It's not just first nations' success we're talking about that matters. Come to my committee and see the single mom who's off welfare or my friend who stayed out of prison.
When you talk about resource development at the first nations stage, you have to remember that revenues and benefits don't all go to the first nations. The government gets benefits. The government then turns around and uses that money for highways, hospitals and schools—even our paycheques as politicians. Everybody benefits from that, non-first nations and first nations alike.
The reconciliation we're talking about, I think, should be characterized as a political and legal relationship that has to be mended, because right now, first nations participate in every part of society I just mentioned. We love the hospitals, our cellphones and the highways. It's this political obstruction we have at the courts, which had been settled for the last 10 years, that we're now having to go back and revisit.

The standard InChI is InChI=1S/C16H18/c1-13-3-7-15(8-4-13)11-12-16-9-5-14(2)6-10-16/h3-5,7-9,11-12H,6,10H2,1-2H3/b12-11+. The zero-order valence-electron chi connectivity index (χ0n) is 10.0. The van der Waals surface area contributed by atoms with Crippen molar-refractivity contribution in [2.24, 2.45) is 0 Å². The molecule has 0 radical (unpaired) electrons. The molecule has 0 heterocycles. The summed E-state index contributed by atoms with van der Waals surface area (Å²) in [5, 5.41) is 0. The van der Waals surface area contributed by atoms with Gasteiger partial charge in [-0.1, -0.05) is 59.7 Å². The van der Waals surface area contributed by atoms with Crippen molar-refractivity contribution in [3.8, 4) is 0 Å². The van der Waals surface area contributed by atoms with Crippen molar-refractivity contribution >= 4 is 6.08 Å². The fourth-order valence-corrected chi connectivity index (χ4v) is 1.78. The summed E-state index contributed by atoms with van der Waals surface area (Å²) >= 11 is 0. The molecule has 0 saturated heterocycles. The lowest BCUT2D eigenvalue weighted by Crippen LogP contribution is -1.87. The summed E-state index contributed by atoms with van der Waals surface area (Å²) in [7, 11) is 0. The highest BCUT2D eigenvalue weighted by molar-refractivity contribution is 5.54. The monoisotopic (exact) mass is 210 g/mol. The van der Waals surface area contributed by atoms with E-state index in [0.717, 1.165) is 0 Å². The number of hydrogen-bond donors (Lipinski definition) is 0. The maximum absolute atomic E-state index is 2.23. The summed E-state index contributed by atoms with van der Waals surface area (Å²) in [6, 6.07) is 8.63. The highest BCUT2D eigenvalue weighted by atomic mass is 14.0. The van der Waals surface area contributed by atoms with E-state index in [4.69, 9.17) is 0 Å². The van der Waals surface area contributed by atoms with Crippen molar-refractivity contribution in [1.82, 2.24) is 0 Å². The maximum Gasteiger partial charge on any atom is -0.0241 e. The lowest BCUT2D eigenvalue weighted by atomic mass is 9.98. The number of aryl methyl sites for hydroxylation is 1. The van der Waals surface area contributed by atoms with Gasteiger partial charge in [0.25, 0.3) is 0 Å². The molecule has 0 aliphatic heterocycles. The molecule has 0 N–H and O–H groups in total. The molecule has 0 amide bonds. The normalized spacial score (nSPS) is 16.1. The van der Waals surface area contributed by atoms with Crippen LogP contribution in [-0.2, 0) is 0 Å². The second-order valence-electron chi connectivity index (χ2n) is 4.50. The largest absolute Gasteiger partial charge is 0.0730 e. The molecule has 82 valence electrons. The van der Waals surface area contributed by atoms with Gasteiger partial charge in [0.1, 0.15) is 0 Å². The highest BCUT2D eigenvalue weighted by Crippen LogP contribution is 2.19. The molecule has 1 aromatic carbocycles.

At the end of the day, true reconciliation at the economic level benefits everybody, and you're seeing it in action when we're talking about our daily lives. Everything we take for granted is what first nations actually want. They want to get a mortgage, which is happening right now, today. They want to go to the hospital. They want a doctor and a nurse. They want a new cellphone. It's this political definition of “reconciliation” that's holding us back.